Hanna: US, Action/ Crime/ Mystery – A really weird one, sort of a cross between a Euro Art Film and an ass-kicking female action flick like those of Thailand’s own Jeeja (Chocolate). Hanna (played by Saoirse Ronan, who you saw in Atonement) is a teenage girl with the strength, the stamina, and the smarts of a solider; these come from being raised by her father (Eric Bana), an ex-CIA man, in the wilds of Finland. Her upbringing and training have been one and the same, all geared to making her the perfect assassin. The turning point in her adolescence is a sharp one; sent into the world by her father on a mission, Hanna journeys stealthily across Europe while eluding agents dispatched after her by a ruthless intelligence operative with secrets of her own (Cate Blanchett). An odd film with odd actions done for obscure reasons, but entertaining and intriguing. Generally favorable reviews. Airport Plaza (Major Cineplex) only; shown in digital format (but it’s not 3D).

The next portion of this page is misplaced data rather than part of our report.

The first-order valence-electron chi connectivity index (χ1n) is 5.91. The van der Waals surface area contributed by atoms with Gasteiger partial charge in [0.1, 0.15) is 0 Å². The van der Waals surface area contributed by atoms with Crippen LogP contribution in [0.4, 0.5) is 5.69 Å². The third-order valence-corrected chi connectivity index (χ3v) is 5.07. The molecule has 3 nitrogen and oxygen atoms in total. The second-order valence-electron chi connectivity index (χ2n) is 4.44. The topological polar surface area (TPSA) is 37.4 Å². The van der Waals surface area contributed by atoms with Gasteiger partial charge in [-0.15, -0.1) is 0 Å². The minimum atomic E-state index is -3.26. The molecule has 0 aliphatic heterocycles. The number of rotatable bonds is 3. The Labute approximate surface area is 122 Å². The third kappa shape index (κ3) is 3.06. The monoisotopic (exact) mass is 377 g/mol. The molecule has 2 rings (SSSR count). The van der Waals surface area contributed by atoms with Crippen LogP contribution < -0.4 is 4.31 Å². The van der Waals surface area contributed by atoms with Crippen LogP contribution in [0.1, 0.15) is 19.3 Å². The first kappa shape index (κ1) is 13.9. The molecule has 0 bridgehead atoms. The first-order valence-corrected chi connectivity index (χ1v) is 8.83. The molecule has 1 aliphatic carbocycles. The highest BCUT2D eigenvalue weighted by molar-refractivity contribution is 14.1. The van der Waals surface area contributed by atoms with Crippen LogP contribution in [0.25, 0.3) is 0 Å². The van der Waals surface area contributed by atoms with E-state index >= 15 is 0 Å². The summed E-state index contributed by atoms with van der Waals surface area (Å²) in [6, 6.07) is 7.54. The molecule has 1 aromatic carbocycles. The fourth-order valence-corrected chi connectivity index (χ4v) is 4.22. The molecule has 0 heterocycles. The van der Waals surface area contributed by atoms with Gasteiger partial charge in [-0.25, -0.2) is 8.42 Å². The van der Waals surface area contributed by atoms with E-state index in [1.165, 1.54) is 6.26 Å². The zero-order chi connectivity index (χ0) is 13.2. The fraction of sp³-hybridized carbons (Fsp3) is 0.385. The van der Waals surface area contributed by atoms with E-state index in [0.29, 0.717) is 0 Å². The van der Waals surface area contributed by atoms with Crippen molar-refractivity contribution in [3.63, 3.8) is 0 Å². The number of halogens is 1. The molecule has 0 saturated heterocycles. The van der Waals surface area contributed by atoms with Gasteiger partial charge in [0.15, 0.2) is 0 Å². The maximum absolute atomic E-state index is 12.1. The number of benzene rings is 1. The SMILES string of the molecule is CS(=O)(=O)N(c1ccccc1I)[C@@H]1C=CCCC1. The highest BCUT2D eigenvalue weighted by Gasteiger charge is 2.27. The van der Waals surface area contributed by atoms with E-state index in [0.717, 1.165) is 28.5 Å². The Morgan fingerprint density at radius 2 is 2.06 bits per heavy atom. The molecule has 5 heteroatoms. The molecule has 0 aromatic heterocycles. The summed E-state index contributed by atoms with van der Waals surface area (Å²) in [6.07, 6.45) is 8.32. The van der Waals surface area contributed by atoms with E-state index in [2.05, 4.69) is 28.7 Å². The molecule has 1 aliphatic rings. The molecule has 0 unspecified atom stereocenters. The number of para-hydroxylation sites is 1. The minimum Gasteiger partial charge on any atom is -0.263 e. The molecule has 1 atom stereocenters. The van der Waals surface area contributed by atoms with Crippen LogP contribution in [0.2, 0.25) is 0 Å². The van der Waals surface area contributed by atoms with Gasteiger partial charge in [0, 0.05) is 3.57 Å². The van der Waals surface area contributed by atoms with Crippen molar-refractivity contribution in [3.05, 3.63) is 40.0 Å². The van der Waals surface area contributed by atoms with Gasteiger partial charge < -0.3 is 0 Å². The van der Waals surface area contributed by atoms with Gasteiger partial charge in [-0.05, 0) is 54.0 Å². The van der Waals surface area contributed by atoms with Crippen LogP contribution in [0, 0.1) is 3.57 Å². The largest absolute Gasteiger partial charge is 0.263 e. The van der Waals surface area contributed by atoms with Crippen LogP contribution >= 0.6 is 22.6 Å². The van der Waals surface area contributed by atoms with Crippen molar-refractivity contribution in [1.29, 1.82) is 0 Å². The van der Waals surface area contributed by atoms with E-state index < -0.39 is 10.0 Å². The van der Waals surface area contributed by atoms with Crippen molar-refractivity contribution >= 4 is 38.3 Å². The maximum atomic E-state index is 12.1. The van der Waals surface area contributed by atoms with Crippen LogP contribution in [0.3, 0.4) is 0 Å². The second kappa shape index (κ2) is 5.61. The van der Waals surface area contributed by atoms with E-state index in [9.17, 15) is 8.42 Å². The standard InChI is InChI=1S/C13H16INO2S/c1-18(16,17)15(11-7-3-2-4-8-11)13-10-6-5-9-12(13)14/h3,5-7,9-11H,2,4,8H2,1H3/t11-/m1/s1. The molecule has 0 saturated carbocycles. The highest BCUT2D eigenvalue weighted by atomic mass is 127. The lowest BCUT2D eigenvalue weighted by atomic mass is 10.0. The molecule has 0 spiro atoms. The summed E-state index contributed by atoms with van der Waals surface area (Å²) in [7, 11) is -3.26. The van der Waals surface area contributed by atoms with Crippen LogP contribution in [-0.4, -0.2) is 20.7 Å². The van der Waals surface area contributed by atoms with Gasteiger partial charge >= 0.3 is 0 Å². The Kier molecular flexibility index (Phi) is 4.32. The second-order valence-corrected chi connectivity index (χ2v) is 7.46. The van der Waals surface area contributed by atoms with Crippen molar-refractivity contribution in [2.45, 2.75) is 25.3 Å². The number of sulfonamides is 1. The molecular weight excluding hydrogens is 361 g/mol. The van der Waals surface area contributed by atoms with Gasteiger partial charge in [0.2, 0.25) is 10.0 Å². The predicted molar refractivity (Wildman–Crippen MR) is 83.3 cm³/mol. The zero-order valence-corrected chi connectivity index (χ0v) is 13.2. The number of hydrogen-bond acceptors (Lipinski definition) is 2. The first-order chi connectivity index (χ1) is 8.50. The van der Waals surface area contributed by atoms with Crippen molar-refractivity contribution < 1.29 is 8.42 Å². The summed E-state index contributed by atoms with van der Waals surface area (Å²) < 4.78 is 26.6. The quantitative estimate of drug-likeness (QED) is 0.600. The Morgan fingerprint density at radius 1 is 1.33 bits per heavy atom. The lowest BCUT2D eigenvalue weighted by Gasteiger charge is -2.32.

Mary and Max: Australia, Animation/ Comedy/ Drama – This is a lovingly crafted, startlingly inventive piece of animation whose technical craft is equaled by its emotional resonance. Adam Elliot, director of the Academy-award-winning Harvey Krumpet, returns to the world of clay animation with this simple tale of the innocent correspondence between a portly eight year old girl from the suburbs of Melbourne and a morbidly obese, middle-aged Jewish New Yorker suffering from Asperger's Syndrome. On the surface it would seem that Mary (Toni Collette) and Max (Philip Seymour Hoffman) would have little in common, but over the course of twenty years, the unlikely pen pals exchange letters discussing everything from taxidermy, trust, pets, religion, obesity, autism, agoraphobia, alcoholism, and just about any other topic that comes to mind as they sit down and put pen to paper. Barry Humphries and Eric Bana provide additional voices. In English and Yiddish, with Thai subtitles. Generally favorable reviews. Vista only.

The Lost Bladesman: Hong Kong, Action/ Biography/ Drama/ History – This historical martial arts film set in AD 200 is adapted from the story of Guan Yu crossing five passes and slaying six generals, as told in Luo Guanzhong's historical novel Romance of the Three Kingdoms. Most reviewers claim it’s confusing, some admit to not understanding a thing. but being very impressed with the fine balance between sweeping epic and intimate personal drama. With superstar Donnie Yen. Generally favorable reviews. Vista only, and in a Thai-dubbed version.